Salgar, Eustorgio (1831–1885)

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Salgar, Eustorgio (1831–1885)

Eustorgio Salgar (b. 1 November 1831; d. 25 November 1885), president of Colombia (1870–1872). Scion of prominent Santander families, he was born in Bogotá, where he received his law doctorate in 1851. Salgar's talents and Liberal affiliation brought him responsible posts in Cundinamarca. He went on to govern portions of Santander (1853–1855, 1856–1857), was elected a senator (1858–1859), was governor of Cundinamarca (1859), and was a delegate to the Rionegro Convention (1863). He served as Colombian minister in Washington, D.C. (1865–1866), and was elected president in 1870 (nominated in part to attract votes away from General Tomás Cipriano Mosquera). A devout Catholic and friend of Archbishop Vincente Arbeláez, Salgar won easily. His administration sponsored educational expansion at the primary and secondary levels and established normal schools. Other notable achievements during Salgar's presidency were the chartering of the Banco de Bogotá, Colombia's first successful bank (1870); a reduction of the army by 29 percent; and the construction of roads and of asylums for the insane and leprous. Salgar's elegant personal style and courtesy won him plaudits from both parties. After his term as president, he was governor of Cundinamarca (1874–1876), minister of war (1876), minister of foreign affairs (1878), and minister of the interior (1884). Salgar died in Bogotá.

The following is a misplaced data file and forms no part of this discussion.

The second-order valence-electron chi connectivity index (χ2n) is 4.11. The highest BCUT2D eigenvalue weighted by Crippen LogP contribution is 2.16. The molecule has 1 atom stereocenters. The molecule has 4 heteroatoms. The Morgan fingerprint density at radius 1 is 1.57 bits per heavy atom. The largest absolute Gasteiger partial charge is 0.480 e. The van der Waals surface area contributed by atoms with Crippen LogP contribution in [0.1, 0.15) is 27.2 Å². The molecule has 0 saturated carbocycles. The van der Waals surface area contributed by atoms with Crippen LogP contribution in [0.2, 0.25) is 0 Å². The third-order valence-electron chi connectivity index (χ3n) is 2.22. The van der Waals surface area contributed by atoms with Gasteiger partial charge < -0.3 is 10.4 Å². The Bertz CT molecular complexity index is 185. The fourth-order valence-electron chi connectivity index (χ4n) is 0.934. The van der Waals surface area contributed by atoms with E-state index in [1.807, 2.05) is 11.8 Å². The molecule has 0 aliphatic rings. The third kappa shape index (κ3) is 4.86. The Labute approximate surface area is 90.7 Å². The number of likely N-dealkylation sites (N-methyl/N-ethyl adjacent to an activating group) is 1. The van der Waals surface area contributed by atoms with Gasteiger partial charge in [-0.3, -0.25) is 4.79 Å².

See alsoColombia, Political Parties: Liberal Party; Parra, Aquileo.


Antonio Pérez Aguirre, Los radicales y la regeneración (1941), pp. 87-97.

Helen Delpar, Red Against Blue (1981), pp. 67ff.

Arizmendi Ignacio Posada, Presidentes de Colombia, 1810–1990 (1989), pp. 137-141.

                                        J. LeÓn Helguera